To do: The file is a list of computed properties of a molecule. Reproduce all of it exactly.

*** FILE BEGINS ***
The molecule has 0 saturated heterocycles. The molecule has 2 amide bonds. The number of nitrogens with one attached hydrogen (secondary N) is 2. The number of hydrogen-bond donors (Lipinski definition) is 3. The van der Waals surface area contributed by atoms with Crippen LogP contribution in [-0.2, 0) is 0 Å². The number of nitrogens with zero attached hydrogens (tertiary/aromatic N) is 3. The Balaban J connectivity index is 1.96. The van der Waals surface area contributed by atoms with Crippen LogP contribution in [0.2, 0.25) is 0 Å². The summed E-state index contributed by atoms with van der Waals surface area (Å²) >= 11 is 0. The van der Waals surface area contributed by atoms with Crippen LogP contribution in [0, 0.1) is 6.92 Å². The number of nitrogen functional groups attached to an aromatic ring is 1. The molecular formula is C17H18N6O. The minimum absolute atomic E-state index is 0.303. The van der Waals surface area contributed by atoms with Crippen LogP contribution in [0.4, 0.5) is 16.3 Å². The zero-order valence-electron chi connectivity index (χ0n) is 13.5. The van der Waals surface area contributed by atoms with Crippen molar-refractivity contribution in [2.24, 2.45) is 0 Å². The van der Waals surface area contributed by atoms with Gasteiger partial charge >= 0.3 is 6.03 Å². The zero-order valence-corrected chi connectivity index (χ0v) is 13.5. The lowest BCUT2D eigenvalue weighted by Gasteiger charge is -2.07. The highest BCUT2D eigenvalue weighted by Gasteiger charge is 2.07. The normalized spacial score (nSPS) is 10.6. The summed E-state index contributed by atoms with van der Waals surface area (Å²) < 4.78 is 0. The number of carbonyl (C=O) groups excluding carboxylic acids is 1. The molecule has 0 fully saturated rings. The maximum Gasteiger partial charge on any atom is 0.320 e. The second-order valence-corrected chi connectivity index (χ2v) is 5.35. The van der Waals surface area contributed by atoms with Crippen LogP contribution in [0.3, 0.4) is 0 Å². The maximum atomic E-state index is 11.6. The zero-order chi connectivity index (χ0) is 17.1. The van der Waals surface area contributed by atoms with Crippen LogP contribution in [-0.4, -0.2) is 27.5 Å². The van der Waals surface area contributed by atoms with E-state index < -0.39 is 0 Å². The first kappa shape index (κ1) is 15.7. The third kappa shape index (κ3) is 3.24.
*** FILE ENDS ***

The molecule has 0 saturated heterocycles. The molecule has 2 amide bonds. The number of nitrogens with one attached hydrogen (secondary N) is 2. The number of hydrogen-bond donors (Lipinski definition) is 3. The van der Waals surface area contributed by atoms with Crippen LogP contribution in [-0.2, 0) is 0 Å². The number of nitrogens with zero attached hydrogens (tertiary/aromatic N) is 3. The Balaban J connectivity index is 1.96. The van der Waals surface area contributed by atoms with Crippen LogP contribution in [0.2, 0.25) is 0 Å². The summed E-state index contributed by atoms with van der Waals surface area (Å²) >= 11 is 0. The van der Waals surface area contributed by atoms with Crippen LogP contribution in [0, 0.1) is 6.92 Å². The number of nitrogen functional groups attached to an aromatic ring is 1. The molecular formula is C17H18N6O. The minimum absolute atomic E-state index is 0.303. The van der Waals surface area contributed by atoms with Crippen LogP contribution in [0.4, 0.5) is 16.3 Å². The zero-order valence-electron chi connectivity index (χ0n) is 13.5. The van der Waals surface area contributed by atoms with Crippen molar-refractivity contribution in [2.24, 2.45) is 0 Å². The van der Waals surface area contributed by atoms with Gasteiger partial charge >= 0.3 is 6.03 Å². The zero-order valence-corrected chi connectivity index (χ0v) is 13.5. The lowest BCUT2D eigenvalue weighted by Gasteiger charge is -2.07. The highest BCUT2D eigenvalue weighted by Gasteiger charge is 2.07. The normalized spacial score (nSPS) is 10.6. The summed E-state index contributed by atoms with van der Waals surface area (Å²) < 4.78 is 0. The number of carbonyl (C=O) groups excluding carboxylic acids is 1. The molecule has 0 fully saturated rings. The maximum Gasteiger partial charge on any atom is 0.320 e. The second-order valence-corrected chi connectivity index (χ2v) is 5.35. The van der Waals surface area contributed by atoms with Crippen LogP contribution in [0.3, 0.4) is 0 Å². The maximum atomic E-state index is 11.6. The zero-order chi connectivity index (χ0) is 17.1. The van der Waals surface area contributed by atoms with Crippen LogP contribution in [-0.4, -0.2) is 27.5 Å². The van der Waals surface area contributed by atoms with E-state index < -0.39 is 0 Å². The first kappa shape index (κ1) is 15.7. The third kappa shape index (κ3) is 3.24.